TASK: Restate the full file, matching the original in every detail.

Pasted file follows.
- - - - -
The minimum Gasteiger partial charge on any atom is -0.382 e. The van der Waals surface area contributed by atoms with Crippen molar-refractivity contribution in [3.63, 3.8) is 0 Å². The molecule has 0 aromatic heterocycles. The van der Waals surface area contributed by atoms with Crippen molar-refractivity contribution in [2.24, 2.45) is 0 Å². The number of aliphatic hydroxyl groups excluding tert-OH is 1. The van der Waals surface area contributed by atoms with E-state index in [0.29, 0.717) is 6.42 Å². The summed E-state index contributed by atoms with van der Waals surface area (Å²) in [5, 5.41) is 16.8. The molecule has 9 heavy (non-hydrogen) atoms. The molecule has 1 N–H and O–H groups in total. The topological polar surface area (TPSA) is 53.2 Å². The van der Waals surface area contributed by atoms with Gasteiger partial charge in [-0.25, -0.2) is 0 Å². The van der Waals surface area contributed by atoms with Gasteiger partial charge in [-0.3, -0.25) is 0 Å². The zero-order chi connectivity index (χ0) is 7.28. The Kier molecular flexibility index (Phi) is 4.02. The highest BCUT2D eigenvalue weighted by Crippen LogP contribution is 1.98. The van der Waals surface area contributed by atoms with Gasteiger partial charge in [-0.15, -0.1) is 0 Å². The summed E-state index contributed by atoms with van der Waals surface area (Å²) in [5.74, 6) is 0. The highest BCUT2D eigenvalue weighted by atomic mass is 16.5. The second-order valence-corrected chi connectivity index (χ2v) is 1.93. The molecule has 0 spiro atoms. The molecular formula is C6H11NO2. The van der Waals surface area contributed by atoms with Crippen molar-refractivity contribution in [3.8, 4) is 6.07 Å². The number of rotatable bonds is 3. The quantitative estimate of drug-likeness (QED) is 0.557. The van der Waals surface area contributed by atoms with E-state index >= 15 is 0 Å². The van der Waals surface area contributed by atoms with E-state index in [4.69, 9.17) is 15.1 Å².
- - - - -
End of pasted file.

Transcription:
The minimum Gasteiger partial charge on any atom is -0.382 e. The van der Waals surface area contributed by atoms with Crippen molar-refractivity contribution in [3.63, 3.8) is 0 Å². The molecule has 0 aromatic heterocycles. The van der Waals surface area contributed by atoms with Crippen molar-refractivity contribution in [2.24, 2.45) is 0 Å². The number of aliphatic hydroxyl groups excluding tert-OH is 1. The van der Waals surface area contributed by atoms with E-state index in [0.29, 0.717) is 6.42 Å². The summed E-state index contributed by atoms with van der Waals surface area (Å²) in [5, 5.41) is 16.8. The molecule has 9 heavy (non-hydrogen) atoms. The molecule has 1 N–H and O–H groups in total. The topological polar surface area (TPSA) is 53.2 Å². The van der Waals surface area contributed by atoms with Gasteiger partial charge in [-0.25, -0.2) is 0 Å². The van der Waals surface area contributed by atoms with Gasteiger partial charge in [-0.3, -0.25) is 0 Å². The zero-order chi connectivity index (χ0) is 7.28. The Kier molecular flexibility index (Phi) is 4.02. The highest BCUT2D eigenvalue weighted by Crippen LogP contribution is 1.98. The van der Waals surface area contributed by atoms with Gasteiger partial charge in [-0.15, -0.1) is 0 Å². The summed E-state index contributed by atoms with van der Waals surface area (Å²) in [5.74, 6) is 0. The highest BCUT2D eigenvalue weighted by atomic mass is 16.5. The second-order valence-corrected chi connectivity index (χ2v) is 1.93. The molecule has 0 spiro atoms. The molecular formula is C6H11NO2. The van der Waals surface area contributed by atoms with Crippen molar-refractivity contribution in [3.8, 4) is 6.07 Å². The number of rotatable bonds is 3. The quantitative estimate of drug-likeness (QED) is 0.557. The van der Waals surface area contributed by atoms with E-state index >= 15 is 0 Å². The van der Waals surface area contributed by atoms with E-state index in [4.69, 9.17) is 15.1 Å².